Contrary to popular belief, most dentists – and especially ours - don’t enjoy drilling and filling. Our aim is to educate you so that you don’t require fillings and we do this through oral health education, promoting the importance of regular dental and hygiene examinations, and providing brushing tips that will keep your teeth and gums in the pink.
If you do require a filling, we provide amalgam (metal) fillings and white fillings that are matched exactly to your tooth colour, allowing you to laugh without embarrassment.
What is a crown?
A crown is an artificial restoration that fits over the remaining parts of a damaged tooth, making it strong and giving it the shape of a natural tooth. It is sometimes known as a cap. Crowns are an ideal restoration for teeth that have been broken, weakened by decay or include a large filling. Crowns can be made from gold, porcelain or a combination of both, and more recently ceramic. Ceramic crowns are carefully crafted to look more natural and blend in with the rest of your teeth and can eliminate dark metallic lines around the gums. We can advise you which type of crown would be best for your particular problem.
A crown could be used for a number of other reasons, for instance:
- you may have discoloured fillings and would like to improve the appearance of the tooth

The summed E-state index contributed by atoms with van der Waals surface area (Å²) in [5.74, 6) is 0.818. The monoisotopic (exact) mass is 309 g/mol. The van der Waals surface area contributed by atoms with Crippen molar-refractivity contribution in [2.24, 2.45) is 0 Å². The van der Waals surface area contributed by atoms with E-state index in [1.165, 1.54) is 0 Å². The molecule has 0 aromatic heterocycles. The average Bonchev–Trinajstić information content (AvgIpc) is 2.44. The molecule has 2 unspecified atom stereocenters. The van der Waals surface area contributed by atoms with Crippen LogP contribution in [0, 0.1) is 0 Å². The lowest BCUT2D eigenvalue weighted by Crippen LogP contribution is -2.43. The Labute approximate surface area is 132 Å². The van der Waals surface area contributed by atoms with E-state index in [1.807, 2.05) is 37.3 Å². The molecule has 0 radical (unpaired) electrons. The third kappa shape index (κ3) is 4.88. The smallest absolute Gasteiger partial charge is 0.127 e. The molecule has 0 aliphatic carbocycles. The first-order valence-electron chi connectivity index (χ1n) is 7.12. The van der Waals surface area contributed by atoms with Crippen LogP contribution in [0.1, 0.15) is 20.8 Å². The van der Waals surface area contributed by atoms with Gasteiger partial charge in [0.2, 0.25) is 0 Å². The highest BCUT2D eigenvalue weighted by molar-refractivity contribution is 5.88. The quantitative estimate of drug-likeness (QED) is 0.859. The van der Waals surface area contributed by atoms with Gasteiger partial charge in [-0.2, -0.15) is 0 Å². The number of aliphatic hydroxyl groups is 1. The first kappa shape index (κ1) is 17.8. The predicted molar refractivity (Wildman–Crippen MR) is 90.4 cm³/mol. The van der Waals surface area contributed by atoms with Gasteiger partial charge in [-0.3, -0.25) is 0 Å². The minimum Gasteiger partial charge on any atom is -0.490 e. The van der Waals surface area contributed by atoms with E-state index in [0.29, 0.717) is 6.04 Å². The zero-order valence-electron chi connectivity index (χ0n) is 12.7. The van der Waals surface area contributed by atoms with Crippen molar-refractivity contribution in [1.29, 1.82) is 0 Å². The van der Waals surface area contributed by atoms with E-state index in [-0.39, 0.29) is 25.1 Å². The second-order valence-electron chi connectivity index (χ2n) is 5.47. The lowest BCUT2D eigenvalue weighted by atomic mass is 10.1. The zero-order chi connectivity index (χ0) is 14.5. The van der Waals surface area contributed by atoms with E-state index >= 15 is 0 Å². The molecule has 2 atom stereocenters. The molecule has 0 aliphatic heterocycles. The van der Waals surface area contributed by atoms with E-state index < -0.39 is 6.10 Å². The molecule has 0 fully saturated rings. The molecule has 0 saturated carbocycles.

- you may have had a root filling that will need a crown to protect and strengthen it
- it may help hold a removable bridge or denture firmly in place
When would a bridge be required?
If you have lost a tooth, there are three ways you can fill the gap; dental implants, a fixed bridge or a partial denture. Bridges can be used to fit a replacement tooth or teeth by being carefully attached to adjacent teeth. Some preparation of the adjacent teeth is required and this is most appropriate when these teeth have already been filled or require some treatment anyway. This treatment is cost effective, relatively long lasting and the false tooth will blend in perfectly with your natural teeth.
Why should I replace missing teeth?
You should replace missing teeth for a number of reasons. Firstly, if you notice a lack of function after losing a tooth, find you can’t chew properly or your food gets lost in the space between your teeth. Secondly, it may be a simple case of appearance. Few people would be prepared to have a gap at the front of their mouths. A missing tooth can mean greater strain being put on teeth either side of the gap – this could lead to problems with those teeth eventually.
A gap can also mean your bite is affected because the teeth next to the space can lean into the gap and alter the way your upper and lower teeth bite together. This can then lead to food getting packed into the gap, which can cause decay and gum disease.